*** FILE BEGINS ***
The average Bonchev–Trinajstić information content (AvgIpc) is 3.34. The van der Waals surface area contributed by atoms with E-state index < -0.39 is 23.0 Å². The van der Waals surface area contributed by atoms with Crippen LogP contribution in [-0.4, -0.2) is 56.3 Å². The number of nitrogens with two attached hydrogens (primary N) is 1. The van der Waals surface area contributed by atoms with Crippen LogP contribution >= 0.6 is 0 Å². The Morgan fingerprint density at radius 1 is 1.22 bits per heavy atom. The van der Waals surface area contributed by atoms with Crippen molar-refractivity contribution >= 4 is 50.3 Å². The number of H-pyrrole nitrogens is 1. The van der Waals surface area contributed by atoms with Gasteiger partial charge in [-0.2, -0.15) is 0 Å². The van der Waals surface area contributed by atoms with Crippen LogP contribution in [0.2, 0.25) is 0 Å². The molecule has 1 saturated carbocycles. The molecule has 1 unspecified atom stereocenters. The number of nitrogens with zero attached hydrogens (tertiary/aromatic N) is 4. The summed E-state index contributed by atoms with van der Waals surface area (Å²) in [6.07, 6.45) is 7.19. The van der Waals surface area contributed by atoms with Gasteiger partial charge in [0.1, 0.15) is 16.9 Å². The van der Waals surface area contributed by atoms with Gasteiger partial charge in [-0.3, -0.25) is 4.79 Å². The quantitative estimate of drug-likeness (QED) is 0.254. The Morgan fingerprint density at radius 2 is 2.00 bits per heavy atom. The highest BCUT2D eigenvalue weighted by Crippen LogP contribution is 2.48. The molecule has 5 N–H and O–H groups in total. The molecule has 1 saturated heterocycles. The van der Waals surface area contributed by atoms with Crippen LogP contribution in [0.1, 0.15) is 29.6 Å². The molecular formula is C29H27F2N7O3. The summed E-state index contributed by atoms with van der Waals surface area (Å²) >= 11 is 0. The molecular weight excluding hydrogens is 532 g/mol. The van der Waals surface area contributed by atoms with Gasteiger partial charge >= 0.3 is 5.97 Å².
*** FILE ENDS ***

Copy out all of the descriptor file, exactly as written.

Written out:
The average Bonchev–Trinajstić information content (AvgIpc) is 3.34. The van der Waals surface area contributed by atoms with E-state index < -0.39 is 23.0 Å². The van der Waals surface area contributed by atoms with Crippen LogP contribution in [-0.4, -0.2) is 56.3 Å². The number of nitrogens with two attached hydrogens (primary N) is 1. The van der Waals surface area contributed by atoms with Crippen LogP contribution >= 0.6 is 0 Å². The Morgan fingerprint density at radius 1 is 1.22 bits per heavy atom. The van der Waals surface area contributed by atoms with Crippen molar-refractivity contribution >= 4 is 50.3 Å². The number of H-pyrrole nitrogens is 1. The van der Waals surface area contributed by atoms with Gasteiger partial charge in [-0.2, -0.15) is 0 Å². The van der Waals surface area contributed by atoms with Crippen LogP contribution in [0.2, 0.25) is 0 Å². The molecule has 1 saturated carbocycles. The molecule has 1 unspecified atom stereocenters. The number of nitrogens with zero attached hydrogens (tertiary/aromatic N) is 4. The summed E-state index contributed by atoms with van der Waals surface area (Å²) in [6.07, 6.45) is 7.19. The van der Waals surface area contributed by atoms with Gasteiger partial charge in [0.1, 0.15) is 16.9 Å². The van der Waals surface area contributed by atoms with Gasteiger partial charge in [-0.3, -0.25) is 4.79 Å². The quantitative estimate of drug-likeness (QED) is 0.254. The Morgan fingerprint density at radius 2 is 2.00 bits per heavy atom. The highest BCUT2D eigenvalue weighted by Crippen LogP contribution is 2.48. The molecule has 5 N–H and O–H groups in total. The molecule has 1 saturated heterocycles. The van der Waals surface area contributed by atoms with Crippen LogP contribution in [0.1, 0.15) is 29.6 Å². The molecular formula is C29H27F2N7O3. The summed E-state index contributed by atoms with van der Waals surface area (Å²) >= 11 is 0. The molecular weight excluding hydrogens is 532 g/mol. The van der Waals surface area contributed by atoms with Gasteiger partial charge >= 0.3 is 5.97 Å².